By Nancy Springer
Copyright 2012 by Nancy Springer
Cover Copyright 2012 by Ginny Glass and Untreed Reads Publishing
The author is hereby established as the sole holder of the copyright. Either the publisher (Untreed Reads) or author may enforce copyrights to the fullest extent.
Previously published in print, 1990.
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This is a work of fiction. Any resemblance to the living or dead is entirely coincidental.
By Nancy Springer
There’s a big lilac bush growing by Mrs. Life’s porch, and I used to hide in the hollow under the leaves like big green hearts, between the bush and the cinder-block porch pillars, to play that I was Pony Queen of the Universe or just to get away from the neighborhood awhile. But I don’t go there anymore, because I’m going to die on account of what I heard there.
Not that old Mrs. Life was not a nice lady. She sat on her porch all day every day from April to October, and she spoke to me like a friend every time I passed. “Veronica” she called me, because she said “Ronni” was a boy’s name. Most people as old as her don’t seem to like kids much, but Mrs. Life would invite me up on her porch to sit by her and talk and see what she was doing. Sometimes she was crocheting an afghan, and she would say to me, “I’ve put in a hundred and ten hours on this one so far.” She would say, “I’ve crocheted sixty-six afghans since 1987.” And she would show me her notebook. She had a little spiral-bound notebook like they sell in drugstores, and she had marked in it everything she had crocheted since she had learned how to crochet, and how many ounces of yarn each thing took, and what colors, and how much the yarn cost, and how many hours it took her to make it, and who she gave it to when she was done.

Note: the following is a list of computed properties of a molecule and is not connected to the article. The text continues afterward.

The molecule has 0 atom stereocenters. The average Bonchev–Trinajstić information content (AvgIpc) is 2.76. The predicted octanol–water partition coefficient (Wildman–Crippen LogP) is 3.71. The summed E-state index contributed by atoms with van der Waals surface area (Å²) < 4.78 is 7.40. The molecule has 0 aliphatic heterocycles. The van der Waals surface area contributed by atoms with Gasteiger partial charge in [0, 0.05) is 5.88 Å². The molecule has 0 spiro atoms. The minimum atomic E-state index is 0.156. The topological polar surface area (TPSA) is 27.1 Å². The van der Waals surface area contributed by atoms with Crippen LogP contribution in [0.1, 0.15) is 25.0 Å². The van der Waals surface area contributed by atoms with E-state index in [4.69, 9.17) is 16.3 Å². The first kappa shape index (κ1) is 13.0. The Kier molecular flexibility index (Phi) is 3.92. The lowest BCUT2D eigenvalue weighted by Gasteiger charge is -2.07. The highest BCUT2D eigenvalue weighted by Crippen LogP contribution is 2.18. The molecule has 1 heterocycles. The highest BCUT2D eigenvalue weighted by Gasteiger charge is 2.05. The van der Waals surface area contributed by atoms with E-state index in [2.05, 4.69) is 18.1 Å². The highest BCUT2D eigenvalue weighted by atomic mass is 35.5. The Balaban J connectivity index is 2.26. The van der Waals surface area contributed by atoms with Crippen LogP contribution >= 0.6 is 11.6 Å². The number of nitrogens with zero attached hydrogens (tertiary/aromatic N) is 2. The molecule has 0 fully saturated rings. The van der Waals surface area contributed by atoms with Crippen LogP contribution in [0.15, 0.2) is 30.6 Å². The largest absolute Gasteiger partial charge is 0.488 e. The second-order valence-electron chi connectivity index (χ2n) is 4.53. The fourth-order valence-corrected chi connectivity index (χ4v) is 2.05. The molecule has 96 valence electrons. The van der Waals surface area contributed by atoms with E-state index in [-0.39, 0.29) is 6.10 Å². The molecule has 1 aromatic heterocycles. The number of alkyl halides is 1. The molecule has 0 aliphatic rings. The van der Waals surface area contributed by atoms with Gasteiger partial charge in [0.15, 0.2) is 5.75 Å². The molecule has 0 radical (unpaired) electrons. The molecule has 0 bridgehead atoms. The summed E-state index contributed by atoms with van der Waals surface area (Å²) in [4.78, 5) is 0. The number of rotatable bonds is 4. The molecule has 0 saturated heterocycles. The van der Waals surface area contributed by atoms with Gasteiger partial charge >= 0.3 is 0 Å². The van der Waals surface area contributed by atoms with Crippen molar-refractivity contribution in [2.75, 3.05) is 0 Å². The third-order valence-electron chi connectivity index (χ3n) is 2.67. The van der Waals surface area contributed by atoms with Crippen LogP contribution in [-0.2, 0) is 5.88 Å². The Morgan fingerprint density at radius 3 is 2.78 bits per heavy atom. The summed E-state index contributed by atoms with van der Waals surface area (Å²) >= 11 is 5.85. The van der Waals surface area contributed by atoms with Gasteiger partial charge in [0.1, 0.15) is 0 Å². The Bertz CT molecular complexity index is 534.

Or sometimes she was reading a book, one of those real fat paperbacks about the Civil War or something, and she would say to me, “I’m on page five hundred and forty-seven.” She would say, “I read twenty-two books last year. I have read a total of one thousand nine hundred and eighty-nine books in my adult life. Eleven more and I’ll be up to two thousand.” And she had a notebook for keeping track of all that, too. She had been a schoolteacher way back when my mom and dad were in school, so maybe that was why she had those notebooks and kept track of everything in very, very tidy thin handwriting. Her handwriting made me shiver like having a fishhook caught in me.